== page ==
Afflicted, casual sex, cinema, coming of age, Contracted, Daniel Zovatto, David Robert Mitchell, Disasterpeace, electronic score, film reviews, films, gorgeous cinematography, horror, horror films, hot pursuit, It Follows, Jake Weary, Keir Gilchrist, Lili Sepe, Maika Monroe, Mike Gioulakis, Movies, Olivia Luccardi, rape, Rich Vreeland, sexually transmitted diseases, supernatural, The Babadook, The Myth of the American Sleepover, thriller, writer-director
Gorgeously shot, lushly atmospheric and as funereal-paced as a Sabbath song, writer-director David Robert Mitchell’s sophomore feature, It Follows (2014), has already been pegged as this year’s The Babadook (2014): in other words, the mature, intelligent and well-made antidote to the seemingly endless horror remakes and sequels that clogged multiplex arteries for over a decade now. A hit on the festival circuit, It Follows managed to kick up quite a bit of dust with both critics and fans alike, leading to early calls of “neo-classic” and “the next Halloween (1978).” As someone who was quite taken with Jennifer Kent’s Babadook, I approached this with no small amount of excitement and trepidation. Does It Follows live up to the hype, propelling the horror field into a bold, exciting new era? Follow me and we’ll find out.
Jay (Maika Monroe) is, for all intents and purposes, a pretty normal young lady: she likes to sun in the pool, enjoys hanging out with her friends, Paul (Keir Gilchrist) and Yara (Olivia Luccardi), and sister, Kelly (Lili Sepe) and is just wasting away the lazy days before they all have to head off to college. She’s also dating a “really nice guy” named Hugh (Jake Weary) and, despite some obvious jealousy vibes from “friend-zoned” Paul, Jay and her beau are about to take their relationship to the next level.
After a tender lovemaking session in their car, in the middle of the woods, Jay’s post-coital glow is rudely interrupted by her “nice guy” knocking her out with chloroform. Upon waking, Jay is tied to a chair in the middle of a gutted building and Hugh, albeit apologetically, fills her in on her very grim future. It would seem that Hugh “contracted” some form of curse/demonic STD from a one-night stand and has slept with Jay in order to save himself and pass it on to her.
The “rules” are simple, if somewhat less than consistent: Jay will be followed relentlessly by “something” that has the ability to look like anyone it wants. It will walk after her, slowly, literally willing to pursue her to the ends of the earth. If the “presence” touches Jay, she’s DOA. If it kills Jay before she passes it on, Hugh is DOA, meaning he has an obvious stake in keeping her alive. The only thing that Jay can do is stay on the move and find some unlucky guy to screw (literally and figuratively).
As she rushes about, always keeping one eye behind her, Jay and her friends, along with some dude named Greg (Daniel Zovatto), try to unravel the true nature of Hugh’s identity and get to the bottom of the curse that threatens to end Jay’s very young life. No matter where they go, however, “it” is always just over the horizon, slouching towards Jay like that “rough beast” towards Bethlehem. Will Jay opt to meet her doom head-on or will she, like Hugh, decide to damn another innocent? She’d better make her mind up fast: it follows and it has no intention of stopping.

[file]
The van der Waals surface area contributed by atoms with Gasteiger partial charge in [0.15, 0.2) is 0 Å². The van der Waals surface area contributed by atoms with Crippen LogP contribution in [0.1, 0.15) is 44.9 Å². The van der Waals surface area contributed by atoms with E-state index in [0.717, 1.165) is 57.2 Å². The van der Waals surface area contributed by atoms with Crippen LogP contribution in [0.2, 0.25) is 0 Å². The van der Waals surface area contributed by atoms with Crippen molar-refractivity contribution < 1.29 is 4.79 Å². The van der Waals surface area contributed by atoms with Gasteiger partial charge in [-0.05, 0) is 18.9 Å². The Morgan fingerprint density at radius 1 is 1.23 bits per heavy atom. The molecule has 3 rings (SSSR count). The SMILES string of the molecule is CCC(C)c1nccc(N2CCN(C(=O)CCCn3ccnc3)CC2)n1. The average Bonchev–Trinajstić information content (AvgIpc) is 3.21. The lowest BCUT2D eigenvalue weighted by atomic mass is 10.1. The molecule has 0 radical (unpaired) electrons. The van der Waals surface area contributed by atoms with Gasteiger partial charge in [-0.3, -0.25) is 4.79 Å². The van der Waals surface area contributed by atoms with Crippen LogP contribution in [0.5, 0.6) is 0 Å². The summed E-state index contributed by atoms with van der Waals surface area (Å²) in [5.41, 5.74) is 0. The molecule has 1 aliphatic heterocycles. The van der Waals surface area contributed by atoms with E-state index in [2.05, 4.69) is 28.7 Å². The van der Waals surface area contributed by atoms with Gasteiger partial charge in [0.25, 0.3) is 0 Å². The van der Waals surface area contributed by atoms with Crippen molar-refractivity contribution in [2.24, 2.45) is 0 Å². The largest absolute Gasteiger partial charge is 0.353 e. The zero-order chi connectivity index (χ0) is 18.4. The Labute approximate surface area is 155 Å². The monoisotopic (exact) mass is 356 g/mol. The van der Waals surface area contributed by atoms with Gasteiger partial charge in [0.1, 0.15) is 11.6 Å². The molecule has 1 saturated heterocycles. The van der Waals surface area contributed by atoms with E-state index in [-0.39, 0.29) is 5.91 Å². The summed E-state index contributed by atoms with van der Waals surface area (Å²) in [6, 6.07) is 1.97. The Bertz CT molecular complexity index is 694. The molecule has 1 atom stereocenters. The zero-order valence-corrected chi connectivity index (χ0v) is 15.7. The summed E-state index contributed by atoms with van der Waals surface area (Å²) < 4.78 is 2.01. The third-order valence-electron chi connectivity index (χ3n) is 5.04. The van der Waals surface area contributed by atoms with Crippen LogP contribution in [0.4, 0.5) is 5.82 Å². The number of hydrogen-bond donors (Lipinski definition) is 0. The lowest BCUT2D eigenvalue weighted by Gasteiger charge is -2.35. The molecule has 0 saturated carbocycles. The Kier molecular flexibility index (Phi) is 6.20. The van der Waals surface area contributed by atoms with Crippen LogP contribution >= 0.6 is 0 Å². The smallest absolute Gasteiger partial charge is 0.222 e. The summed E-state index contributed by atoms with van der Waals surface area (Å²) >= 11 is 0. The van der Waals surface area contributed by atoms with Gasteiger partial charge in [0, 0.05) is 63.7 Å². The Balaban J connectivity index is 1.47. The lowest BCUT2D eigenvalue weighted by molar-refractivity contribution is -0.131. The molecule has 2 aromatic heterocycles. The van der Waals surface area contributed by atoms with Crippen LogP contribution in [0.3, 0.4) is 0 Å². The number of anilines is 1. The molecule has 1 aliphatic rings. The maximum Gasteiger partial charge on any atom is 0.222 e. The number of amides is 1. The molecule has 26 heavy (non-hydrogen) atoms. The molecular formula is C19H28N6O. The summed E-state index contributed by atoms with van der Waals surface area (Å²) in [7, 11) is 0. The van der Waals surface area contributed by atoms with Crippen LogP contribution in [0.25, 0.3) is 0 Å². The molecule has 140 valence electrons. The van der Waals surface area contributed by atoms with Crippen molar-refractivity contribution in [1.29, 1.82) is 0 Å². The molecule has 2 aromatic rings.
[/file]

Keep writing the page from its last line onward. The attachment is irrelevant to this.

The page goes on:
Writer-director Mitchell first appeared on my radar via his feature-debut, the surprisingly exceptional teen relationship drama The Myth of the American Sleepover (2010). Mitchell’s first film was exquisitely shot (the cinematography, alone, was worth the price of admission), realistically acted and full of some genuinely thought-provoking moments: the script, alone, was probably one of the better ones to come down the pike in some time and the film established David Robert Mitchell as “someone destined for great things.”
Flash-forward a few years and we arrive at It Follows, Mitchell’s next major step into the public consciousness. Like his debut, Mitchell’s follow-up looks absolutely beautiful: Mike Gioulakis’ cinematography has a warm, panoramic quality that makes every single frame look immaculately composed, framed and presented for maximum visual impact. The score, courtesy of Disasterpeace (aka Rich Vreeland), is pretty damn awesome, handily recalling both John Carpenter and Goblin’s moody, synthy masterpieces: when combined with the astounding camerawork, It Follows is reminiscent (in mood and look) of something like Richard Kelly’s Donnie Darko (2001), albeit filtered through a neo-slasher aesthetic.
The acting is solid across the board, with Maika Monroe proving that her fantastic performance in last year’s The Guest (2014) was anything but a fluke: endlessly likable, strong, intelligent and utterly human, Monroe’s Jay is the epitome of the “final girl” and a massively successful hero. The selfish part of me secretly wishes that she’d get pigeonholed into horror roles for the next several years although, realistically, Monroe is way too talented to get stuck anywhere for long: if It Follows marks her big leap into prestige pictures, it’s still a win-win for everyone.
Despite her commanding performance, Monroe has plenty of able support in the backfield. Gilchrist, perhaps best known as the son on United States of Tara but possessed of a resume that includes stellar performances in everything from Dead Silence (2007) to It’s Kind of a Funny Story (2010) to Dark Summer (2015), is great as the love-sick Paul, bringing just the right combo of frustration, obsession, disappointment and infatuation to the role. Paul is a character that could have come across as kind of a creepy perv but Gilchrist makes him as eminently likable as Jay.